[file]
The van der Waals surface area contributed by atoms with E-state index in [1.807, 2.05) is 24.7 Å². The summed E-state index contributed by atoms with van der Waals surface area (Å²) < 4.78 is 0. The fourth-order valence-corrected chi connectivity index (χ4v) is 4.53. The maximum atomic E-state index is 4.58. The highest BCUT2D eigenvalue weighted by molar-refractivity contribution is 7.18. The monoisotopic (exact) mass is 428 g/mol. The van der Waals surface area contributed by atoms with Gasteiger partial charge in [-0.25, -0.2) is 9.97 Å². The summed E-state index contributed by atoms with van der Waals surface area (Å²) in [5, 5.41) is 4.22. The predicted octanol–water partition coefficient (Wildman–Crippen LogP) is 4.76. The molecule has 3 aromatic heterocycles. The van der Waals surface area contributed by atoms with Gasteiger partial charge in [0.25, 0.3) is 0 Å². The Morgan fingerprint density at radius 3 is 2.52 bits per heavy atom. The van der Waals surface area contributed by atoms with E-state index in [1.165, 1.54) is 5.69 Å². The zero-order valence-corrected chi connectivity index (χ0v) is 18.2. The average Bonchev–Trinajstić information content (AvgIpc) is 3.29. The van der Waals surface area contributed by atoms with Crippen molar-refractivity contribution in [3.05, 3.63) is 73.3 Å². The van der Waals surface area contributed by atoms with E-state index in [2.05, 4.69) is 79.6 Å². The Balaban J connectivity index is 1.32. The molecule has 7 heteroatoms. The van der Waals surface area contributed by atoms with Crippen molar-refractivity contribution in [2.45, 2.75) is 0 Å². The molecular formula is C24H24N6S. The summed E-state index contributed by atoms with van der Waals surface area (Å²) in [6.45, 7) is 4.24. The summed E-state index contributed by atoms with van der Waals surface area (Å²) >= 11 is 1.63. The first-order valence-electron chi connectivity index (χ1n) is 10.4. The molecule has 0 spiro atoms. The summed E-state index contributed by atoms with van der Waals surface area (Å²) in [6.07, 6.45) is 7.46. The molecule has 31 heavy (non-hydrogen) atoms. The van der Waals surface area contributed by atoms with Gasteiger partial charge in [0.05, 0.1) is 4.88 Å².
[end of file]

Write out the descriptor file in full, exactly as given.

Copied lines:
The van der Waals surface area contributed by atoms with E-state index in [1.807, 2.05) is 24.7 Å². The summed E-state index contributed by atoms with van der Waals surface area (Å²) < 4.78 is 0. The fourth-order valence-corrected chi connectivity index (χ4v) is 4.53. The maximum atomic E-state index is 4.58. The highest BCUT2D eigenvalue weighted by molar-refractivity contribution is 7.18. The monoisotopic (exact) mass is 428 g/mol. The van der Waals surface area contributed by atoms with Gasteiger partial charge in [-0.25, -0.2) is 9.97 Å². The summed E-state index contributed by atoms with van der Waals surface area (Å²) in [5, 5.41) is 4.22. The predicted octanol–water partition coefficient (Wildman–Crippen LogP) is 4.76. The molecule has 3 aromatic heterocycles. The van der Waals surface area contributed by atoms with Gasteiger partial charge in [0.25, 0.3) is 0 Å². The Morgan fingerprint density at radius 3 is 2.52 bits per heavy atom. The van der Waals surface area contributed by atoms with E-state index in [1.165, 1.54) is 5.69 Å². The zero-order valence-corrected chi connectivity index (χ0v) is 18.2. The average Bonchev–Trinajstić information content (AvgIpc) is 3.29. The van der Waals surface area contributed by atoms with Crippen molar-refractivity contribution in [3.05, 3.63) is 73.3 Å². The van der Waals surface area contributed by atoms with E-state index in [2.05, 4.69) is 79.6 Å². The Balaban J connectivity index is 1.32. The molecule has 7 heteroatoms. The van der Waals surface area contributed by atoms with Crippen molar-refractivity contribution in [2.45, 2.75) is 0 Å². The molecular formula is C24H24N6S. The summed E-state index contributed by atoms with van der Waals surface area (Å²) in [6.45, 7) is 4.24. The summed E-state index contributed by atoms with van der Waals surface area (Å²) >= 11 is 1.63. The first-order valence-electron chi connectivity index (χ1n) is 10.4. The molecule has 0 spiro atoms. The summed E-state index contributed by atoms with van der Waals surface area (Å²) in [6.07, 6.45) is 7.46. The molecule has 31 heavy (non-hydrogen) atoms. The van der Waals surface area contributed by atoms with Gasteiger partial charge in [0.05, 0.1) is 4.88 Å².